Probably Leo Baekeland, hadn’t envisioned the reach of his invention either, when, in 1909 he developed Bakelite the world’s first synthetic plastic and wonder material. As a thermoset plastic, a magical resin that could assume any shape as a liquid resin, and then once hardened remain resistant to heat and solvents – Bakelite quickly found its way into the American dream – from telephones to electrical devices, automobiles and jewelry.

But it’s not Bakelite that scientists are finding in North Pacific albatrosses, or in us. It’s the next generation of polymer plastics which have invaded our lives for better or worse. In 2007, the American Chemistry Council reported upwards of 13 billions pounds of plastic resin produced by U.S. industries a year. This is 13 billion pounds of substances resistant to degradation and substances which we are now just beginning to understand can impact the development and function of reproductive systems in subtle yet potentially very important ways.

By now, unless you live radio-free and newsprint free you’ve likely heard about bisphenol-A which leaches from those colorful polycarbonate Nalgene bottles we all bought to avoid buying bottled water, and hard plastic baby bottles and some food-can linings. If not, you must have heard about phthalates – the plastic additive used to soften poly-vinyl chloride (or PVC) and which leaches from items like IV bags, those cute yellow rubber duckies my kids used to mouth during bath-time, teethers and soft plastic books. (Phthalates are also ubiquitous in personal care products including shampoos and lotions –another route of exposure for infants.)

Bisphenol A, and some forms of phthalates act like the potent sex hormone estrogen. For decades scientists have known that exposure to unnatural levels of sex hormones (either too much or too little), particularly during key periods of sexual development can result in tragic outcomes for both sexes. Estrogen is a naturally occurring hormone, which acts by binding with an estrogen receptor. Any other chemical that binds with this receptor and turns it on is an estrogen mimic. Some chemicals may bind with the estrogen receptor but instead of acting like estrogen, block the receptor from any further action – these substances are referred to as antiestrogens. The same is true of other hormones like the male sex hormone testosterone – there are mimics and inhibitors. Collectively these substances are called endocrine disruptors.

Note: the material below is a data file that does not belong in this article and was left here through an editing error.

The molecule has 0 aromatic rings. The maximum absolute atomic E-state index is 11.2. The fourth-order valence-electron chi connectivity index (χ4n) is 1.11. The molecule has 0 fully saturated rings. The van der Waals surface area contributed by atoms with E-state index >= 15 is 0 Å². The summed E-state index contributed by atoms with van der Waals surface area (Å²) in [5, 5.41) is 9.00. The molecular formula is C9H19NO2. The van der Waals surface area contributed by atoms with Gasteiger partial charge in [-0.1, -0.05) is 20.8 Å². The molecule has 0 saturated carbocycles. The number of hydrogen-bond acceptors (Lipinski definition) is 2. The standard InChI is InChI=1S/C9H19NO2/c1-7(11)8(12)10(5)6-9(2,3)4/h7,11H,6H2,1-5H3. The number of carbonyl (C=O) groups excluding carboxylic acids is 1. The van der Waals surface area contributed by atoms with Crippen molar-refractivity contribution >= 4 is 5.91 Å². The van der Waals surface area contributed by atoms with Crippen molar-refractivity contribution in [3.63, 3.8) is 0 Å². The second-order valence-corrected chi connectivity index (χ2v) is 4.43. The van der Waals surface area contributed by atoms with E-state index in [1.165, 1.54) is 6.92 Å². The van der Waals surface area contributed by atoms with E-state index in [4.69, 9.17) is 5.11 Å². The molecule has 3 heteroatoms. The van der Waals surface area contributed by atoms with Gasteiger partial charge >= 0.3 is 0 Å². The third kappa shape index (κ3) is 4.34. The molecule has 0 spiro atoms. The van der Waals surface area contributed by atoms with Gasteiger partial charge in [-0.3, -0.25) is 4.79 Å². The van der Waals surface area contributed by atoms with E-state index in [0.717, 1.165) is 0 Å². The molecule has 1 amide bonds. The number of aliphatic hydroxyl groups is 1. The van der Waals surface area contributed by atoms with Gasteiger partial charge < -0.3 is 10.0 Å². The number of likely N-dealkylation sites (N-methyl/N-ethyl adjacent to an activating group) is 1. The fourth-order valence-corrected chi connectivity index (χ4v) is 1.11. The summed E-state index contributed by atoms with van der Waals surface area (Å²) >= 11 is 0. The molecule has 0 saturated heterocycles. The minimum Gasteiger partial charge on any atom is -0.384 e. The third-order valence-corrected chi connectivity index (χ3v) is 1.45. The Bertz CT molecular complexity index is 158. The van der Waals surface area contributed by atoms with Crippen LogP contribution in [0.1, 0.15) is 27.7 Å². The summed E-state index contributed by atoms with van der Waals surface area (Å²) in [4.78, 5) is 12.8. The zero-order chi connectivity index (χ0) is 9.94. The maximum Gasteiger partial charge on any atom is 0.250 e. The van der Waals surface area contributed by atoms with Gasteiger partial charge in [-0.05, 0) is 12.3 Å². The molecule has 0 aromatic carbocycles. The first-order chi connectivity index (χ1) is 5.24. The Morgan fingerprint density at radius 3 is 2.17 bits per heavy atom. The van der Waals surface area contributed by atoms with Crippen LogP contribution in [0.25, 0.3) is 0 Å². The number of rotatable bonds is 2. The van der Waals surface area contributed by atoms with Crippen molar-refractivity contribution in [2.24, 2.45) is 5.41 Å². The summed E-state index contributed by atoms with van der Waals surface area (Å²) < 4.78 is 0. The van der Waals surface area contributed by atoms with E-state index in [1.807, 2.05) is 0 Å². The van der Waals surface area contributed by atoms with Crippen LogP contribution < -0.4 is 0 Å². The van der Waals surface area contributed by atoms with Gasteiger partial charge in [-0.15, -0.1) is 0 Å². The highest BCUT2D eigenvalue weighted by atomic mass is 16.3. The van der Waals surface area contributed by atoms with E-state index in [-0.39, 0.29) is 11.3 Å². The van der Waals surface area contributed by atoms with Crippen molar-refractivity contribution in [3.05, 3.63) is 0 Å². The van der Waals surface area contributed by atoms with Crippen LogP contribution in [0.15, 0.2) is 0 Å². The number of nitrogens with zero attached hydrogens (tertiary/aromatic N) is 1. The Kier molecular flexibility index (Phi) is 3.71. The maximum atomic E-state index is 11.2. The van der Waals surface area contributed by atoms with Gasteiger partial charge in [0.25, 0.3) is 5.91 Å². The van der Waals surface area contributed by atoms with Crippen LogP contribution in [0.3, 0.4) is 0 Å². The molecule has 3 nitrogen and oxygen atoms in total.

The impacts of synthetic estrogen exposure are best illustrated by diethylstilbesterol or DES. For those who don’t recall, DES was a synthetic estrogen prescribed to women from the 1950s through the 1970s to stem complications during pregnancy. Although eventually found ineffective, it continued to be prescribed until the consequence of extraneous estrogen exposure reared its ugly head in the form of clear cell adenocarcinoma in daughters exposed in utero. Later, structural differences in the reproductive tract and infertility were identified in both DES sons and daughters.

That bisphenol A acts as an estrogen is no surprise. Back in the 1930’s the chemical was almost developed as a synthetic estrogen, until DES stole the show. So seventy years later how does this stuff – a known estrogen - end up in plastic drinking bottles and plastic can liners?

Plastics are polymers – that is, they’re made up of many repeating units, strung together like a paper chain. The broad range of plastics we’re familiar with today results from the diversity of repeating units and chain formations discovered and developed at a feverish pace over the past century: vinyl, polyurethane, polystyrene, Teflon, Nylon, neoprene, polyethylene, polypropylene, and in 1953, researchers resurrected bisphenol A in the form of polycarbonate. That’s right. A key link in the polycarbonate chain is bisphenol A. Only back then, we can only hope, no one figured their grandchildren would be sucking down mom’s milk, lovingly pumped so that she could continue to work, from polycarbonate plastic bottles, or that food cans would be lined with the stuff. Or maybe no one figured that individual units of plastic could actually break loose.